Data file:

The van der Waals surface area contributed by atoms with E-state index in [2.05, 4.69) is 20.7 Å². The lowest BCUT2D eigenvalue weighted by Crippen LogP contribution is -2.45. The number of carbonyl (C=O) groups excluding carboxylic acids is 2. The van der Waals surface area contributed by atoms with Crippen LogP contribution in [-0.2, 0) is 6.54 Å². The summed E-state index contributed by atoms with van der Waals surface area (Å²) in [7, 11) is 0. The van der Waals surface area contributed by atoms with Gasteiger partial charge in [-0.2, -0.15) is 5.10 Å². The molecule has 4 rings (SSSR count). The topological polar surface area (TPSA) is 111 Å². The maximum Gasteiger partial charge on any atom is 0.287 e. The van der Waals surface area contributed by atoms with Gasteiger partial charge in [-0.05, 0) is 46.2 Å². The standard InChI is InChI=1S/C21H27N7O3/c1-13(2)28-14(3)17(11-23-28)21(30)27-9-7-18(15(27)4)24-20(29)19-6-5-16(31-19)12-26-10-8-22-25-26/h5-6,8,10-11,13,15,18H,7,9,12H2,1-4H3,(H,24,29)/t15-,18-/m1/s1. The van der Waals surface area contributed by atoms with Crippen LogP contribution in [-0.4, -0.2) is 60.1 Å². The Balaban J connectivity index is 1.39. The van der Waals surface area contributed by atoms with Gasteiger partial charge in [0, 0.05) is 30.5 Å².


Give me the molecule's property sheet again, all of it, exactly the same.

The van der Waals surface area contributed by atoms with E-state index in [2.05, 4.69) is 20.7 Å². The lowest BCUT2D eigenvalue weighted by Crippen LogP contribution is -2.45. The number of carbonyl (C=O) groups excluding carboxylic acids is 2. The van der Waals surface area contributed by atoms with Crippen LogP contribution in [-0.2, 0) is 6.54 Å². The summed E-state index contributed by atoms with van der Waals surface area (Å²) in [7, 11) is 0. The van der Waals surface area contributed by atoms with Gasteiger partial charge in [-0.2, -0.15) is 5.10 Å². The molecule has 4 rings (SSSR count). The topological polar surface area (TPSA) is 111 Å². The maximum Gasteiger partial charge on any atom is 0.287 e. The van der Waals surface area contributed by atoms with Gasteiger partial charge in [-0.05, 0) is 46.2 Å². The standard InChI is InChI=1S/C21H27N7O3/c1-13(2)28-14(3)17(11-23-28)21(30)27-9-7-18(15(27)4)24-20(29)19-6-5-16(31-19)12-26-10-8-22-25-26/h5-6,8,10-11,13,15,18H,7,9,12H2,1-4H3,(H,24,29)/t15-,18-/m1/s1. The van der Waals surface area contributed by atoms with Crippen LogP contribution in [-0.4, -0.2) is 60.1 Å². The Balaban J connectivity index is 1.39. The van der Waals surface area contributed by atoms with Gasteiger partial charge in [0, 0.05) is 30.5 Å².